Sick of adverts? Click here to join up for free and be rid of them.
Investigator Isaac Bell is on the trail of a ruthless espionage agent.
On the ocean liner Mauretania, two European scientists with a dramatic new invention are barely rescued from abduction by the Van Dorn Detective Agency's intrepid chief investigator, Isaac Bell. Unfortunately, they are not so lucky the second time. The thugs attack again - and this time one of the scientists dies. What are they holding that is so precious? Only something which will revolutionize business and popular culture - and perhaps something more.
For war clouds are looming, and a ruthless espionage agent has spotted a priceless opportunity to give the Germans an edge. It is up to Isaac Bell to figure out who he is, what he is up to, and stop him, but he may already be too late... and the future of the world may just hang in the balance.
Back on form, this is the next worthy successor to the Isaac Bell sagas!
It is said that no true law enforcer ever goes on holiday. Though they try, crime always seems to find them... this theme is taken to the high seas once again in this typhoon of a tale from Cussler and Scott.
Cruising from England back to America, Isaac Bell and his compadre Archie Abbott, are witness to, and foilers of, an attempted abduction that makes no apparent sense at the time. Trusting his instincts, Bell decides to chaperone the two almost-abductees and see to it they reach American soil intact... alas, as is the way of such tales, this proves to be far more of a mission than anticipated... especially when it involves a man who can apparently vanish in mid-air, two rival gangs, a pair of tight-lipped scientists, and an invention that could be either an entertainment, or a devastating weapon of war - depending on how you plan to use it.
Full of twists and turns - the greater majority utterly unpredictable but obvious in hindsight - and tension the likes of which you would have come to expect from a Cussler tale, this is a wonderful way to pass a few quiet evenings curled up in bed before slumber. Keeping in tone with the global events of the era, we see "evil Nazis", "Heroic Americans", "Violent Drunken Irish" and "Sneaky Brits" abounding... stereotyping of the worst kind but totally the character of the times the story is set in.
I was particularly taken with the interpretation of the motives behind the German contingent in this story - while fantasy in it's truest sense, it none the less had an inner-continuity that kept it from falling over the line from unbelievable into utterly ridiculous.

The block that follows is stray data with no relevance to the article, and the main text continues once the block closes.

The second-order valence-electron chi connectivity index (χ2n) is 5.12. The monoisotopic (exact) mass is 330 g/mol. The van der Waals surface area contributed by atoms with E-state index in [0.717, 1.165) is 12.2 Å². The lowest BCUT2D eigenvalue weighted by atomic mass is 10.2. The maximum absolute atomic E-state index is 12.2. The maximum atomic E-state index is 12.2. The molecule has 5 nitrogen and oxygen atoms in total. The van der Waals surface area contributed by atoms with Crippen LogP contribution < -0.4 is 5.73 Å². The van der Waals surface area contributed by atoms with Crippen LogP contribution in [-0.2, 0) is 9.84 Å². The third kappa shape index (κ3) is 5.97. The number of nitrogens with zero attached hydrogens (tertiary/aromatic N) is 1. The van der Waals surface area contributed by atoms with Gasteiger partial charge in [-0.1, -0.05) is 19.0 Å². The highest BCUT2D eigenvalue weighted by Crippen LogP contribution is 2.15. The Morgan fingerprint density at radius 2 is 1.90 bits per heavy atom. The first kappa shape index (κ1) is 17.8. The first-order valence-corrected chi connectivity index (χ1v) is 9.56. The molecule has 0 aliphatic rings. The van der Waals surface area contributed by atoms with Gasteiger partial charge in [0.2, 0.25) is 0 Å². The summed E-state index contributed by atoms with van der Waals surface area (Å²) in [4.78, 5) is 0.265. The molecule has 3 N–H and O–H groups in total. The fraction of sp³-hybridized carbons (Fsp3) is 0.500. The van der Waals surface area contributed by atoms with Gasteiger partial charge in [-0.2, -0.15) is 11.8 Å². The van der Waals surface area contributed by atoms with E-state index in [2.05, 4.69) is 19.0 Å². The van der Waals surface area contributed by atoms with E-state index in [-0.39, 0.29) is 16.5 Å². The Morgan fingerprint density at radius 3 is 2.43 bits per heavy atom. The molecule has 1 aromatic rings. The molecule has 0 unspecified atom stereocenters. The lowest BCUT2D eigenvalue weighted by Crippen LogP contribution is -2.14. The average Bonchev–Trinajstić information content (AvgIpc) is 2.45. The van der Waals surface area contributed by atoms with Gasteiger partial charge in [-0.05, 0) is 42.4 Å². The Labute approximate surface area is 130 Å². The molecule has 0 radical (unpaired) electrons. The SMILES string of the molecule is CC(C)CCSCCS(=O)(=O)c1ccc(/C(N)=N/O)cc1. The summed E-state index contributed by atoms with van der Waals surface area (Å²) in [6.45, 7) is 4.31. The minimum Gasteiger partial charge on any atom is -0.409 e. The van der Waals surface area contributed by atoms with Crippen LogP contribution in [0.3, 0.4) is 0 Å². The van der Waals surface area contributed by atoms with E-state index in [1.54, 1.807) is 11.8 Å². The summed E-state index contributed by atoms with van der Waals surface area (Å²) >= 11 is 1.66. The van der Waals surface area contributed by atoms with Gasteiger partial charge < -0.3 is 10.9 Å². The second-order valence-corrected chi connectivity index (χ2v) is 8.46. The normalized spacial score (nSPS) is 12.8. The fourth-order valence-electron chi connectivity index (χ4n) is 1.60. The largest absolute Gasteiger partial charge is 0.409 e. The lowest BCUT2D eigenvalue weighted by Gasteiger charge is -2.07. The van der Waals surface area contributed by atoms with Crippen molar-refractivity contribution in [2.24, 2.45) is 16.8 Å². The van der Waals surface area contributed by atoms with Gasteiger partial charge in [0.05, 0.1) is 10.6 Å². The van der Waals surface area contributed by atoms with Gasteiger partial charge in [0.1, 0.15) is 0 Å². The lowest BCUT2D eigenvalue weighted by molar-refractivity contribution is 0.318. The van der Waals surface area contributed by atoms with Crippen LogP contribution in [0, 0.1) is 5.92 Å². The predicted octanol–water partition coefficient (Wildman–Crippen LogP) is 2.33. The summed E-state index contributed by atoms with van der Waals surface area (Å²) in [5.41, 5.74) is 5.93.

Overall, one of the best yet from these two gentlemen authors. I admit to being less of a fan of the Isaac Bell series - only because historical drama is not my forte - than of his other franchises, but this particular tale did capture me very quickly, and thoroughly. I often found myself still sitting on the couch reading long after my legs had given up and gone to sleep of their own accord - much to my chagrin, and the entertainment of my youngest son, when I attempted to depart for locations elsewhere.
Random listing from 'Books'...
Wildbloode the Wicked is the fiercest, most ferocious pirate in all the seven seas. All she wants is for her nephew to follow in her footsteps.
But Finnigan's not interested in piratical pillaging. All he wants to do... is dance!
All trademarks, images and copyrights on this site are owned by their respective companies.
KIWIreviews is an independent entity, part of the ePLURIBUS.nz Network. This is a free public forum presenting user opinions on selected products, and as such the views expressed do not necessarily reflect the opinion of KIWIreviews.co.nz and are protected under New Zealand law by the "Honest Opinion" clause of the Defamation Act of 1992. KIWIreviews accepts no liability for statements made on this site, under the assumption that they are the true and honest opinions of the individual posters. In most cases, prices and dates stated are approximate and should be considered as only guidelines.
"Fiction is obliged to stick to possibilities. Truth isn't."
Mark Twain (1835 - 1910)